hat would cause Forbes Media, a company with a 96-year history in New York City, to pull up stakes and cross the Hudson River to Jersey City, N.J.? How about lower rent, a more favorable tax climate, streamlined business regulations and a 10-year, $27-million tax incentive in exchange for bringing at least 350 new jobs to the state? Or why would an NBA team representing a Pennsylvania team, the Philadelphia 76ers, decide to move their headquarters and practice facility to Camden, N.J.? Could it have been the $82-million tax break over 10 years? Yeah, that's the ticket.
"The fact is that operating costs are pretty much a wash when you are comparing New York, New Jersey and eastern Pennsylvania," says John H. Boyd, site selection professional and principal with Princeton-based firm The Boyd Group, Inc. "What distinguishes states in this region are incentives. They are the new battleground for economic development, especially here in the Northeast."
In 2013, Governor Chris Christie signed the Economic Opportunity Act, giving his state what it needed to wage the economic development battle more effectively. Under this act, New Jersey's incentive programs were re-tooled and consolidated into the Grow New Jersey Assistance Program (Grow NJ), offering base tax credits ranging from $500 to $5,000 per job per year, with bonus credits ranging from $250 to $3,000 per job per year, provided the project meets certain requirements, such as location in an urban area or high employment levels. Maximum awards can reach as high as $300 million over 10 years.
"The enhanced Grow NJ program is certainly turning heads," says Lt. Governor Kim Guadagno. "In fact, in just a few short months since the program began, some of the biggest names in business have made the New Jersey decision, including Forbes Media, VF Sportswear and JPMorgan Chase. There has never been a better time to choose New Jersey."
Boyd agrees. "In our view, New Jersey is crafting very effective, versatile incentives," he says, "both in what kinds of companies can benefit and in terms of geography." Historically, northern New Jersey has been the engine of growth for the state, especially the region closest to the New York metropolitan area, Newark, Bergen County and the Port of Elizabeth. But that could quickly change.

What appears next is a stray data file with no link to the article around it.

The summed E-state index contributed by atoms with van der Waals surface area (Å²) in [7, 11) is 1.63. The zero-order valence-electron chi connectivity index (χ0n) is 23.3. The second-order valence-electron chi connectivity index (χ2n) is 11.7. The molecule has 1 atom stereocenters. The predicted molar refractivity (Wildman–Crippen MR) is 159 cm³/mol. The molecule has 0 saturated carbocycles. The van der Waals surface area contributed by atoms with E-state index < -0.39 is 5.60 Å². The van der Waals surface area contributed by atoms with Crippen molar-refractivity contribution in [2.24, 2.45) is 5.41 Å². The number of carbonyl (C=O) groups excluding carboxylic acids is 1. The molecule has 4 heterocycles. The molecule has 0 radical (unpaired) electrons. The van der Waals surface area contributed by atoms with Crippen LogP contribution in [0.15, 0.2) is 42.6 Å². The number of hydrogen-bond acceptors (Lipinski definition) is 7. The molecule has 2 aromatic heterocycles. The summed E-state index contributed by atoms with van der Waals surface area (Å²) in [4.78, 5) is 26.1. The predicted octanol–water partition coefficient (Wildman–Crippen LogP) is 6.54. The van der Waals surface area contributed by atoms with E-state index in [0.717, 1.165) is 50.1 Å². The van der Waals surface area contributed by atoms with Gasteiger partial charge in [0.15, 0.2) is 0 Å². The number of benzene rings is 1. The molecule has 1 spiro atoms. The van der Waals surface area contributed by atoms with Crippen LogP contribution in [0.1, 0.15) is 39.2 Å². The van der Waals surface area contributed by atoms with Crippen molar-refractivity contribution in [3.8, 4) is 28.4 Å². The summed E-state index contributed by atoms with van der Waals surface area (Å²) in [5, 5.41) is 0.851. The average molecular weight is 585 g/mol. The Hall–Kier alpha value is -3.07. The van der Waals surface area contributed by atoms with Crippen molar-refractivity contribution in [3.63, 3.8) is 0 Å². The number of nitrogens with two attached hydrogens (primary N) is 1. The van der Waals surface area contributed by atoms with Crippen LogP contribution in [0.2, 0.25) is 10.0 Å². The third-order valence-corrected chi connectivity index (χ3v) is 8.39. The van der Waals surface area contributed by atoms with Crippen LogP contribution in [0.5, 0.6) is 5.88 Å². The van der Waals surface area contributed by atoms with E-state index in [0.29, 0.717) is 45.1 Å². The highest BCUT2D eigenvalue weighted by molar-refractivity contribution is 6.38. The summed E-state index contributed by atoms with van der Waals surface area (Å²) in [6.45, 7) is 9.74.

"This new incentive program will put southern and central New Jersey on a level playing field with the rest of the state," Boyd adds. "From a site selection standpoint, southern New Jersey is an area that has significantly lower operating cost structures than northern New Jersey or Pennsylvania. It's ripe for development."
Aerospace firms aren't new to New Jersey; Lockheed Martin employs thousands in the southern portion of the state. But aerospace and technology companies, in particular, are keeping a close eye on New Jersey after it was named one of six states selected as unmanned aircraft system (UAS) test sites, due in part to the presence of the Federal Aviation Administration's William J. Hughes Technical Center, in Egg Harbor Township, and Rutgers University, a member of the Mid-Atlantic Aviation Partnership (MAAP). An economic impact report from the Association of Unmanned Vehicle Systems International (AUVSI) says that in the first three years of UAS integration, more than 70,000 jobs will be created in the US with a financial impact of more than 13.6 billion.
"The enhanced Grow NJ program is certainly turning heads. In fact, in just a few short months since the program began, some of the biggest names in business have made the New Jersey decision …"- New Jersey Lt. Governor Kim Guadagno
Some of those jobs will likely result from the New Jersey Economic Development Authority's (EDA) Angel Investor Tax Credit Program introduced in July 2013 to encourage a mix of manufacturing and technology companies to remain and expand in New Jersey. The program offers credits against New Jersey corporation business or gross income tax for 10 percent of a qualified investment in an emerging technology business with a physical presence in the state that conducts research, manufacturing, or technology commercialization.
Though tax incentives have their detractors, the state says both the Grow NJ and Angel Investor Tax Credit programs have helped New Jersey compete for projects that both created and saved jobs. "Since the EDA began accepting applications under the enhanced Grow NJ program last November, 31 projects have been approved to receive tax credits tied to the creation of nearly 5,170 new jobs and the retention of more than 6,885 'at-risk' jobs," says Guadagno.
Boyd calls such incentives a "necessary evil" for the state, but says they help New Jersey offset higher operating costs than states competing for projects or trying to lure companies away. He gives New Jersey credit for creativity.
"These incentives are being re-crafted in a very smart way," he adds. "This consolidation of five programs into one is making the state very nimble, and offers additional resources to attract trophy projects that have been going elsewhere."